I was on the phone with Laurelyn. (You know how I love Laurelyn.)
I sat at the top of the stairs in my jammies, since that’s been my talk-on-the-phone spot in every home I’ve lived in since age 11, when I first remember finding any interest in the phone.
The boys came in and out, in and out, in and out. Tuck was perpetually annoyed that I was still on the phone instead of serving him dessert, and he finally brought me a half gallon of ice cream and asked me to take off the lid. He resolved to solve this problem on his own. I applaud this.
A few more trips in and out, now with a grocery bag. And then he passed by with my silverware drawer in his hands.
The whole drawer.
I put Laurelyn on hold for just a moment. “Tuck?? What are you doing with the silverware?”
“Mommy. People need spoons.”
One of the primary values in our home is hospitality, and I’m teaching the boys that everything we have is for sharing. The cupboards are open to them as long as they are sharing with their friends, and there’s nothing we have that we love too much to give away. There is always more where that came from, and when you’re not sure, give it away.
I think the boys have accepted this value, perhaps even internalized it. Every night, they share snacks with their friends – a bag of Doritos, a box of CapriSun drink boxes, a dozen popsicles.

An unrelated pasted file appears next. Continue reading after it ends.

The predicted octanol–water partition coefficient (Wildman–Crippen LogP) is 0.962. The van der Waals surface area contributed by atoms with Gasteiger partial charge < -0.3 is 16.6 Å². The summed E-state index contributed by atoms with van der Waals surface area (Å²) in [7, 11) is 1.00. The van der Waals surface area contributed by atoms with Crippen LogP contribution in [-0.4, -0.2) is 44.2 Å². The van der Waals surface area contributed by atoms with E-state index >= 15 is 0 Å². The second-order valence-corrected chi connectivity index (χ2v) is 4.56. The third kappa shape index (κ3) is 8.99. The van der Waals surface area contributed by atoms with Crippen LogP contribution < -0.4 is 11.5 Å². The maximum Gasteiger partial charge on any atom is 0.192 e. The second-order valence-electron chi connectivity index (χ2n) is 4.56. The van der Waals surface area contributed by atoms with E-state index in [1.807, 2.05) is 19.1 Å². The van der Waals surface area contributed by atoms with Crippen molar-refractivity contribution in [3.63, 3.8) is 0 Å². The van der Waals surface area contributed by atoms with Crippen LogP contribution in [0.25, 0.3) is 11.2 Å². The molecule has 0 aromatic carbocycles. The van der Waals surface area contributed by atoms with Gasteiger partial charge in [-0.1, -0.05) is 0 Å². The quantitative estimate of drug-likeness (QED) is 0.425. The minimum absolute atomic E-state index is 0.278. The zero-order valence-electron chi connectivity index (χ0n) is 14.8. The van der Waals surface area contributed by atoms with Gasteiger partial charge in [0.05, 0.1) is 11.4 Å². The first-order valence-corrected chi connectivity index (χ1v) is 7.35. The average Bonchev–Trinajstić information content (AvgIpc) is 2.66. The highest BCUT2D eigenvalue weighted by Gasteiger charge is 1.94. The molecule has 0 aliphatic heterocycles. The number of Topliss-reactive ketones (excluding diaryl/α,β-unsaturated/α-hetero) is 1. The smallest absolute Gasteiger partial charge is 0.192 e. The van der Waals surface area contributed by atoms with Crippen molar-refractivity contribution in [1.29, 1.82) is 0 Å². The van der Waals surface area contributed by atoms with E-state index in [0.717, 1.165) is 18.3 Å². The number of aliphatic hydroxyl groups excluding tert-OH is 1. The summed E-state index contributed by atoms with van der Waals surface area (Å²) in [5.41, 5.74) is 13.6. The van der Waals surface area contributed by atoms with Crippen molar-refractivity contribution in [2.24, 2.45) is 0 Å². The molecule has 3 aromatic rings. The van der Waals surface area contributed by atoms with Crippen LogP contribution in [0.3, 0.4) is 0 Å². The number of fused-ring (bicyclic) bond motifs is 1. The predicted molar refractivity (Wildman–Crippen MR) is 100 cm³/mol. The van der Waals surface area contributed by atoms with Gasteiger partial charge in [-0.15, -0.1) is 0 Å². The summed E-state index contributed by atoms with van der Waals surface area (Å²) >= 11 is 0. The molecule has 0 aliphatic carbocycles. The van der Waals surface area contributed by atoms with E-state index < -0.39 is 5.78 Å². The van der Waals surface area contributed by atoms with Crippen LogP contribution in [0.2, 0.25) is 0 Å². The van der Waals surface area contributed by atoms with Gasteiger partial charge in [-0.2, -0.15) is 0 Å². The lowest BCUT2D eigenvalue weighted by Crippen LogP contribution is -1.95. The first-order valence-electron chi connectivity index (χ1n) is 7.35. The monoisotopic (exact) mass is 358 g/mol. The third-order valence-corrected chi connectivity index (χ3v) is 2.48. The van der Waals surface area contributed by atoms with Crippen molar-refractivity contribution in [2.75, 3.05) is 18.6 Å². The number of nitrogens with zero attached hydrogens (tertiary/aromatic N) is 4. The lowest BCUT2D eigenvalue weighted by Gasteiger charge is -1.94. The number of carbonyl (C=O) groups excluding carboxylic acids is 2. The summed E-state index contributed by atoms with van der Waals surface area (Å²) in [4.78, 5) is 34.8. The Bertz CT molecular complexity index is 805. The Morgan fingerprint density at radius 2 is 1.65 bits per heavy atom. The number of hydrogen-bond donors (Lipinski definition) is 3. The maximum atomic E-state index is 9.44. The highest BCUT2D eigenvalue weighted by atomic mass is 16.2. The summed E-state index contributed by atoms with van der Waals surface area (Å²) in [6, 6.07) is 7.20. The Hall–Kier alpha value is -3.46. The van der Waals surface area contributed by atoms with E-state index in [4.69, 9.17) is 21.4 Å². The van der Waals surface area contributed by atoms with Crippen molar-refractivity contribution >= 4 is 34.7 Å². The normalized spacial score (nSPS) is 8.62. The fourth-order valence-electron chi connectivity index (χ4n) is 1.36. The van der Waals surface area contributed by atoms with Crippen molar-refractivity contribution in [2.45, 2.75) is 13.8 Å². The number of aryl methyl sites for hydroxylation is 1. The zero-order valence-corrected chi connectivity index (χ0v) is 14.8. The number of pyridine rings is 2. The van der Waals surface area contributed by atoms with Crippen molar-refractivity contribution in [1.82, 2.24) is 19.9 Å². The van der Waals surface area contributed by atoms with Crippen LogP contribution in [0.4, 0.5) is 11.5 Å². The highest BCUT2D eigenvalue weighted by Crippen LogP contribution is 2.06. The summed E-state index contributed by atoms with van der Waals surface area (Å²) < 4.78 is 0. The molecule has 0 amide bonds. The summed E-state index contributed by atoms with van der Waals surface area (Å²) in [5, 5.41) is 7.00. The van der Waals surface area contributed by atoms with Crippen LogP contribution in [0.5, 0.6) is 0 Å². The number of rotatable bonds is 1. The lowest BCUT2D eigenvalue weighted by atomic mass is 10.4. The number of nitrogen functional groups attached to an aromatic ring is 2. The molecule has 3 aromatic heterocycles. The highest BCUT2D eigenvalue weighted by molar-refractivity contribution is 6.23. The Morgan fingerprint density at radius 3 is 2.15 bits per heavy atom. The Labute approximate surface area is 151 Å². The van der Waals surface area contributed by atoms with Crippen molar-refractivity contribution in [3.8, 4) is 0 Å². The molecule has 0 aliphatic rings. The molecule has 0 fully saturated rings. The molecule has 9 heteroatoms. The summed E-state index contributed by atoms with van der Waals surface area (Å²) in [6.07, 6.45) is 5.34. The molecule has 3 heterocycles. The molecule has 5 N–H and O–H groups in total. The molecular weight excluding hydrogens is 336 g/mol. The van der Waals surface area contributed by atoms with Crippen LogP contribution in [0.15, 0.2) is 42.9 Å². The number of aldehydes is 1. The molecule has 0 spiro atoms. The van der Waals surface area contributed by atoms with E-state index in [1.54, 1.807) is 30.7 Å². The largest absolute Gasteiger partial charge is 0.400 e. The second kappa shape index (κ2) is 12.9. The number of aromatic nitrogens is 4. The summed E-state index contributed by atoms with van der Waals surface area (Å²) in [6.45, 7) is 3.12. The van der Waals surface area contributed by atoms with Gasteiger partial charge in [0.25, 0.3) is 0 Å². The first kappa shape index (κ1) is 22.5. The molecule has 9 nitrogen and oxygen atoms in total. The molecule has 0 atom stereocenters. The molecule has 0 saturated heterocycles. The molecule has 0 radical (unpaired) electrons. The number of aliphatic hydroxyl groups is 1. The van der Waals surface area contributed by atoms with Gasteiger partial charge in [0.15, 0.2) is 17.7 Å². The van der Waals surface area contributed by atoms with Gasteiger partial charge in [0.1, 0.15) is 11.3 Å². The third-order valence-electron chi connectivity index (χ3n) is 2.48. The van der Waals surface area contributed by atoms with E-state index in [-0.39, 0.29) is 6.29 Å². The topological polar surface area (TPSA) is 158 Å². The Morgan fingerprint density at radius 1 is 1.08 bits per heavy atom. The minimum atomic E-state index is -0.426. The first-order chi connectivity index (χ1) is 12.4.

Tonight they hosted an ice cream party on our front porch.
A dozen children were in my front yard, ranging from first grade to eleventh, and ice cream shrapnel was scattered all around. Three tubs of ice cream, one vanilla and two mint chocolate chip, all the sprinkles from the baking cupboard, an array of plastic plates and cups, and of course, my silverware drawer.
Five teenagers sat on the front porch, in rocking chairs and on the ground, texting and laughing and telling their summertime sagas. Girls were braiding hair. Boys were shooting hoops. And everyone was eating ice cream.
There was laughter. There was community. And in the middle of it all was the pile of books I’d been reading when Laurelyn called. Move your feet, lose your seat.
“Hey, everybody, looks like quite a party out here!”
“Hi, Tucker and Tyler’s mom! Thanks for the ice cream!”
“You bet, guys. I’ll stay stocked all summer. You’re welcome here anytime.”
At 9:47 pm, I called my two children inside. And I’d just like to say that I think 9:47 is entirely generous for a six- and seven-year-old. But they were the hosts of the party, and everyone knows the host can’t leave early. That hospitality rule comes shortly after the first: Always have enough for everyone.
Right now, the boys are tucked in, I’m sitting in my bed, and the party continues. I told them they can stay as late as they want, whenever they want. I’ll leave the porch light on.
I said, “Good night, everybody. You’re my favorite.”
One of the girls said, “I’m writing that in my journal tonight.”
Another said, “It’s going on my FB wall.”
A Costco membership is a small price to pay for my children’s favor among their friends. And as an aside, there is community, friendship, and love. And sprinkles.
On my front porch.